Kathryn Rose said...

I absolutely agree that it isn't a new idea, and we all need to remember that.

I think I understand what +Stephen was getting at and if I'm correct in that interpretation then I do actually agree with him. I just wish he hadn't used language which I know will put people off. It puts me off, and I'm perhaps more sympathetic than many.

I simply don't like the use of the word "first" when applied to ideas that have been around since before Christianity and which continue to exist in non-Christian contexts. Working together to care for one another is a great idea, even the great idea, but I don't think there's any historical justification for saying it was always our idea or that we had it first, unless you want to get into "as it was in the beginning, is now and ever shall be" territory. Even then I'd say it was God's idea, not ours, except that we have been invited to participate.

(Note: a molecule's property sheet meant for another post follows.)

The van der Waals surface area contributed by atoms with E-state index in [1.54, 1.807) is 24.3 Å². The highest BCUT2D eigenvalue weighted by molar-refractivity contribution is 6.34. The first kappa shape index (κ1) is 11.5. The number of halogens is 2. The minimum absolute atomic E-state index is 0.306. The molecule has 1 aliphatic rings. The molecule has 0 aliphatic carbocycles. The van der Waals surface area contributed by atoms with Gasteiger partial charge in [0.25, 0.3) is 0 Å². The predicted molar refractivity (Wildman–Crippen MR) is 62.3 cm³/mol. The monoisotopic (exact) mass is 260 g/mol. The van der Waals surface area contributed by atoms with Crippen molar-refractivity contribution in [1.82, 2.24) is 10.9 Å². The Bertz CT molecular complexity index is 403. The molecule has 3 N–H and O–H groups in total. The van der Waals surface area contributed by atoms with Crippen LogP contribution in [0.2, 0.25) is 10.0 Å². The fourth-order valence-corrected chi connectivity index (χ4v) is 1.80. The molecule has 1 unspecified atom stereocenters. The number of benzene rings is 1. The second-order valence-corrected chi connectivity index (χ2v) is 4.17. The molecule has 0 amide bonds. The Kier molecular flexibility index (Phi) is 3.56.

+Nick writes well of the good work churches have done and are doing, and I would not like to overlook that. However, I think the work we have yet to do vastly overshadows the work we have already done.

I don't know where the balance is between highlighting the good work churches do and being self-congratulatory to the point we think we needn't do more. Certainly the message that we can get involved, that we can help one another, is an important one that is easily lost among sensationalist news reporting (another of +Nick's topics of many posts) of a world that is, frankly, a bit of a mess. We do need to pay attention to what is good, and encourage one another.

But I know theists and atheists alike who say "I vote, I work and pay my taxes, I donate a portion to charity" and think it is enough. I beg to differ, on the evidence of those who are homeless, or hungry, or live in fear of violence, or feel they are unloved.

Of course, I don't do enough, either.

Jonathan Evens said...

This is an excellent beginning. I'm looking forward to hearing +Stephen at Wanstead for the Barking Area welcome. Particularly appreciated this passage: "what could be more joyful, more delightful – what greater honour can there be, than to follow in the service of our Lord Jesus Christ and be called to leadership and ministry in God’s Church; to be a custodian and a herald of the precious treasure of the Gospel?"